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New springs-something not right?

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Installed new front springs last weekend in my 220. I now have about an inch or so of travel at the top end that feels "springy" and I can hear the springs sliding against the side of the fork. When I push the front down it feels "un-dampered for the first inch or so, then I can feel the dampening the rest of the travel.

The first fork I did netted this result, so naturally I thought I put it together wrong. I pulled the other fork and compared assembly, everything was the same. After the install both forks felt the same, but different than with the original springs. Would improper oil level cause this? I have replaced fork oil in this bike and my sons 200, and never had a problem, this has got me baffled.

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You can eliminate the "springs sliding against the inside of the fork" noise by turning the tubes onto the caps, not the caps onto the tubes. The springs won't bind and twist that way. You need to preload the new springs about 1/2 inch or so (or less). The new springs will probably not be the same length as the old ones, so you probably need to make new spacers.

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What amount of preload is on the current fork springs?

Many people have noted a slight scraping noise of hearing the spring hit the inside of the tube. No biggie on that part.

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The springs came with spacer material, and I was prepared to cut the new spacers, but the new spring length was identical, I used the original spacers. The scraping noise apears to be lessoning after each ride. I guess the "twist" is working it's way out?

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Mine did that for a while after I changed springs. I cut different spacers with the material Race Tech supplied with them (8-9mm preload if I remember correctly), and figured that was what was doing it.

Anyway, it quit after a couple of rides and hasn't made a sound since.👍

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That "scraping sound" is nothing more than the springs rubbing against the inside of the tubes, like has already been stated. That's also the reason why fork oil has to be changed frequently. Even when you aren't hearing noise, the springs still rub, creating microscopic metallic contamination in the oil.

Your damping issue is likely due to air still being trapped in the valving. Since it's a non-cartridge fork that will likely work it's way out.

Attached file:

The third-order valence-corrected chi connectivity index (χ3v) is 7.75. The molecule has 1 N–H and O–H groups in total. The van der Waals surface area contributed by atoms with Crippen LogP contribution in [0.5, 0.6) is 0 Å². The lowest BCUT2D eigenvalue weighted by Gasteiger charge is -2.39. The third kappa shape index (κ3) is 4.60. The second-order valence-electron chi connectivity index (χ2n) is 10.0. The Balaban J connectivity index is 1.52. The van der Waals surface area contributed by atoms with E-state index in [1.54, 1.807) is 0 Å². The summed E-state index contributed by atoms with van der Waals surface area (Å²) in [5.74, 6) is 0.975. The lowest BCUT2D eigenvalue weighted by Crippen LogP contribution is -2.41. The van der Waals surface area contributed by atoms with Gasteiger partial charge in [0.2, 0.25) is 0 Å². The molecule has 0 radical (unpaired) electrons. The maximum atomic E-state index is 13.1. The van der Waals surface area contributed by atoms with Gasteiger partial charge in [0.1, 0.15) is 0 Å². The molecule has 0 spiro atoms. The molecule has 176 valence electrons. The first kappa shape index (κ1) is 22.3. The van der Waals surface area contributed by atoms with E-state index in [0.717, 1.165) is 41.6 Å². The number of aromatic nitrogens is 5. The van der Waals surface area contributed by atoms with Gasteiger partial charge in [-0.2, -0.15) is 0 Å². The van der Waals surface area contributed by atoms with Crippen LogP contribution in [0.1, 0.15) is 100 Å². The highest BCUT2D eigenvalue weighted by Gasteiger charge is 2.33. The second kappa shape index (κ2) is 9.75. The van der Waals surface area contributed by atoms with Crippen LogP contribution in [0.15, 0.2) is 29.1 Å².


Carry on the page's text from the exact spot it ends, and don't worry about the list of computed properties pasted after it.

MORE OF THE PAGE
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And there's no reason to have the scraping if you install the caps properly.

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I suggest you go with a modern amount of preload, not the early '90's theory in the stock forks.

Cokey, they are cartridge forks. Hopefully, he bled the cartridge properly and filled the tubes properly. Hopefully.

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I suggest you go with a modern amount of preload, not the early '90's theory in the stock forks.

Cokey, they are cartridge forks. Hopefully, he bled the cartridge properly and filled the tubes properly. Hopefully.

Sorry, I mis-spoke, I meant they are not sealed cartridges. They are open-bath cartridges, so oil transfers freely in and out of the cartridges. Air trapped in the valving should work it's way out.

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I did bleed the air out, and as I said it felt better after the first ride. I will disassemble and redo the preload, I need all the advantage I can get, the guys I ride with are both younger and faster than me. Had a great ride this weekend. Was actually tailing my buddy for a lap and a half in the woods, couldn't believe I was staying with him...thats when I clipped a low hanging log. Knocked me silly and a small stick on the log punched through between my goggles and helmet making me bleed profusely into my goggles, then helmet liner, then all over my gear and bike. Felt like someone jumped out of the woods and hit me with a baseball bat. Still hurts when I chew!

I think I'll blame the whole incident on my pre-load.

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